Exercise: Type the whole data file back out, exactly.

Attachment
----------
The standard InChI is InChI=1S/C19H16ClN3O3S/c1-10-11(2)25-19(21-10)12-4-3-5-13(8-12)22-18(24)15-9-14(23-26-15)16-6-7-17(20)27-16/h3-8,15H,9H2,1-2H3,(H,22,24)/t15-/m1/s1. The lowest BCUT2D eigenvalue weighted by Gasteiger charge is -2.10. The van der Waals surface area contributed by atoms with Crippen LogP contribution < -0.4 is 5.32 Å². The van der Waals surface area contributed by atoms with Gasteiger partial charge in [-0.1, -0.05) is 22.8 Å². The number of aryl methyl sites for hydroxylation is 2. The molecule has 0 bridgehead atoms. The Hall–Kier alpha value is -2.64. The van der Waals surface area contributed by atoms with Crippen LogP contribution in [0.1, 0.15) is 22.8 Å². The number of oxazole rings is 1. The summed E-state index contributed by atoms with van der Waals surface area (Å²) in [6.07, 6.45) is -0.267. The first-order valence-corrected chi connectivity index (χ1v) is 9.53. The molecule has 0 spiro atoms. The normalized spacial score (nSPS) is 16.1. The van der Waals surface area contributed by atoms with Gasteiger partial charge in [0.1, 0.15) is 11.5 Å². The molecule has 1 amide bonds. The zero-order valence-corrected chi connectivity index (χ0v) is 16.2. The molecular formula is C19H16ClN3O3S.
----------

The standard InChI is InChI=1S/C19H16ClN3O3S/c1-10-11(2)25-19(21-10)12-4-3-5-13(8-12)22-18(24)15-9-14(23-26-15)16-6-7-17(20)27-16/h3-8,15H,9H2,1-2H3,(H,22,24)/t15-/m1/s1. The lowest BCUT2D eigenvalue weighted by Gasteiger charge is -2.10. The van der Waals surface area contributed by atoms with Crippen LogP contribution < -0.4 is 5.32 Å². The van der Waals surface area contributed by atoms with Gasteiger partial charge in [-0.1, -0.05) is 22.8 Å². The number of aryl methyl sites for hydroxylation is 2. The molecule has 0 bridgehead atoms. The Hall–Kier alpha value is -2.64. The van der Waals surface area contributed by atoms with Crippen LogP contribution in [0.1, 0.15) is 22.8 Å². The number of oxazole rings is 1. The summed E-state index contributed by atoms with van der Waals surface area (Å²) in [6.07, 6.45) is -0.267. The first-order valence-corrected chi connectivity index (χ1v) is 9.53. The molecule has 0 spiro atoms. The normalized spacial score (nSPS) is 16.1. The van der Waals surface area contributed by atoms with Gasteiger partial charge in [0.1, 0.15) is 11.5 Å². The molecule has 1 amide bonds. The zero-order valence-corrected chi connectivity index (χ0v) is 16.2. The molecular formula is C19H16ClN3O3S.